Many scholars such as those from the Jesus Seminar have said explicitly that they want to rescue the Bible from fundamentalism and free Americans from the 'naive' belief that the Jesus of the Bible was the 'real' Jesus. They say that the traditional Jesus did not speak to any of the ecological, nuclear, or feminist crisis. This thinking has caused them to believe and even say that we need a new picture of Jesus, one that is relevant for today. One even said, we need a new fiction.'

They say Jesus must be a naturalistic Jesus. In other words, 'He was an ordinary man like you and me.' They say, ' Maybe he was an extraordinary man, but he was not supernatural. That Jesus and his followers did not see him as God or the Messiah, and didn't view his death as having any special significance. His crucifixion was unfortunate and untimely, but stories of his resurrection was a way of trying to deal with that reality.'

They rule out the possibility of the supernatural from the beginning, that's why they get the results they do. One approach taken by naturalistic scholars has been to look for parrells between Jesus and others from ancient history in demonstrating that his claims and deeds were not completely unique. Their goal is to explain away the view that he is one of a kind. Yet, the parallels break down quickly when we look more closely.

For instance, the supernatural life and radical nature of his miracles of Jesus has no parallels in all of Jewish history. We are talking about healing blindness, deafness, leprosy and scoliosis; storms being stopped, people being raised from the dead and many other miracles. The biggest distinction is that he did the miracles on his on authority. This is far beyond any parallels He does give God the Father credit for what he does, but you never find him asking God the Father to do it. Jesus does these miracles in the power of God the Father and they are unparalleled.
History versus Faith

Many people have said that the Jesus whose story is told in the New Testament is not the historical Jesus. They say that historical research cannot possibly discover the real Jesus of faith because he is not rooted in history; therefore he does not symbolize anything. The Nicene Creed does not say, "We wish these things were true.' It does say that, 'Jesus Christ was crucified under Pontius Pilate, and the third day he rose from the dead.'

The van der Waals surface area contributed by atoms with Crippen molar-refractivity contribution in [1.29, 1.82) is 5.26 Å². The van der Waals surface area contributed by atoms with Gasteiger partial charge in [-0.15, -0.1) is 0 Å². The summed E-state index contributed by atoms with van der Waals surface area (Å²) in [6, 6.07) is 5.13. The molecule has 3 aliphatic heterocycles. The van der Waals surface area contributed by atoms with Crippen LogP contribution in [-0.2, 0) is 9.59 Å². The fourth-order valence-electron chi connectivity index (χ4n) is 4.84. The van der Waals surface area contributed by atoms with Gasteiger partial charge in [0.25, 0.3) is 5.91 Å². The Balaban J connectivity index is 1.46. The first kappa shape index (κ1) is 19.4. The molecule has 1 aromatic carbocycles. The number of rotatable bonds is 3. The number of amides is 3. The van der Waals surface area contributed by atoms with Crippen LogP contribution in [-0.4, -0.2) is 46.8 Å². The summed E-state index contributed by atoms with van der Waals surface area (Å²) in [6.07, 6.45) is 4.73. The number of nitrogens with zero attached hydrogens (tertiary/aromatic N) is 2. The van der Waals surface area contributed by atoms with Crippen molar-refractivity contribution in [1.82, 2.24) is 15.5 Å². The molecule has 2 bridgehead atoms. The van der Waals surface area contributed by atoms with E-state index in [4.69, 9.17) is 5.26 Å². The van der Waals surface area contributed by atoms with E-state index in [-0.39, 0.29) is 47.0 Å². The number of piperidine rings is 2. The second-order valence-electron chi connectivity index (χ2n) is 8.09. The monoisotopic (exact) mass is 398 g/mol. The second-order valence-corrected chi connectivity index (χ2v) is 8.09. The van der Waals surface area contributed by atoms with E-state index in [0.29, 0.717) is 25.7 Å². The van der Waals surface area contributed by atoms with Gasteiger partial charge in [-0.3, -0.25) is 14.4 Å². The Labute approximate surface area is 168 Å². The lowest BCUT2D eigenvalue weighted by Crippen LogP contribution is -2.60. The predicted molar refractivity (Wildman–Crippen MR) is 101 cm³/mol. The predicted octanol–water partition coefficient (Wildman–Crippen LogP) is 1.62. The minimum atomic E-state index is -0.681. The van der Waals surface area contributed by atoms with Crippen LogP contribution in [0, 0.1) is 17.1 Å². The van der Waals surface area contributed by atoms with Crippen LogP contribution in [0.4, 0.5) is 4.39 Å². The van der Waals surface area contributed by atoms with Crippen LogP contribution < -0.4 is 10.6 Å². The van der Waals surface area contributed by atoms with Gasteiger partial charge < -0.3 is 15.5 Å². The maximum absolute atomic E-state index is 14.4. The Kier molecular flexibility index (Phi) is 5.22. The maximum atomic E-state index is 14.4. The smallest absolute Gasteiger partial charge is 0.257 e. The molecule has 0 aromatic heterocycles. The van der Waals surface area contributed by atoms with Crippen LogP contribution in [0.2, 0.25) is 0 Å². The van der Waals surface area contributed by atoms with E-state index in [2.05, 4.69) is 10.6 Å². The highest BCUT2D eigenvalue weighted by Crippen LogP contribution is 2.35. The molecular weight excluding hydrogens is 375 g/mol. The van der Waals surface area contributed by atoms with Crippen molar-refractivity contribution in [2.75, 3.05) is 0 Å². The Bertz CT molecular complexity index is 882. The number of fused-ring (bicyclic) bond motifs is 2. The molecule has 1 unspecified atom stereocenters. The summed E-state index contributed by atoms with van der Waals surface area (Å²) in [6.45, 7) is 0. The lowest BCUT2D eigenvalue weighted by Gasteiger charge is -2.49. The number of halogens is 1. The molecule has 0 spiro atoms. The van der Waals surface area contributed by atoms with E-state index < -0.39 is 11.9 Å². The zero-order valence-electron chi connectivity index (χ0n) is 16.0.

The theological truth is based on historical truth. In Peter's sermon as recorded in the second chapter of Acts, he stands up, lifts up his voice and reminds the people of Judea and Jerusalem that they were witnesses that all the things that had taken place were not done in secret. He said, "This Jesus hath God raised up, where of we are all witnesses." Therefore the disciples proclaimed him to be the Son of God.

The Jesus that we talk about is the real Jesus; the historical Jesus as well as the Jesus of faith. This reality causes us to love him. When you love a person, your love goes beyond the facts about that person even though it is rooted in the facts of that person. You can know all the facts acim  that person and yet not be in love with them. So you see the decision goes beyond the evidence, yet is also based on the evidence. In understanding this premise we realize that having a relationship with Jesus goes far beyond the evidence contained in the historical facts that we know about him and yet it is rooted in those very same facts.

Jesus' private and public speaking

Jesus did not openly acknowledge himself as God because the Jews of that day had no concept of the Trinity. They only knew the Father, whom they called Yahweh. They did not know of God the Son and God the Holy Spirit. If anyone had said to them I am God, it would have been seen clearly as blasphemy. Therefore, he was careful about what he said publicly. However, when he spoke privately with his disciples that was a different story. Let us look at the relationship he had with his disciples.

Jesus had twelve disciples, yet he was not one of the twelve. He is not part of the group; he is forming the group. In the same way God in creating Israel set up the twelve tribes of Israel, yet he was not part of the group. While Jesus' relationships one window into his self-understanding; his deeds and miracles offer other insights. He was not like other miracle workers who did amazing things and life moved on as it always had. Jesus' miracles were a sign of the coming of the Kingdom of God. He said, 'If I, by the finger of God, cast out demons, then you will know that the Kingdom of God is at hand; that's what sets Jesus apart from all the rest. He does not see himself as a miracle worker. He sees himself as the one through whom and in whom the promises of God will come to pass.

Here is someone who considered himself to be and to have authority above and beyond that of the Old Testament prophets. He believed that he not only possess divine inspiration, but also the power of direct divine utterance. He introduced the phrase "Abba" when speaking of God the Father. Abba signifies an intimate relationship. It is a personal term that a child would use with a parent. The significance of the term is that Jesus uses it to initiate an intimate relationship that beforehand was unavailable. This leads to the question, "What kind of man can change the terms of relating to God and form a new covenant relationship with God?"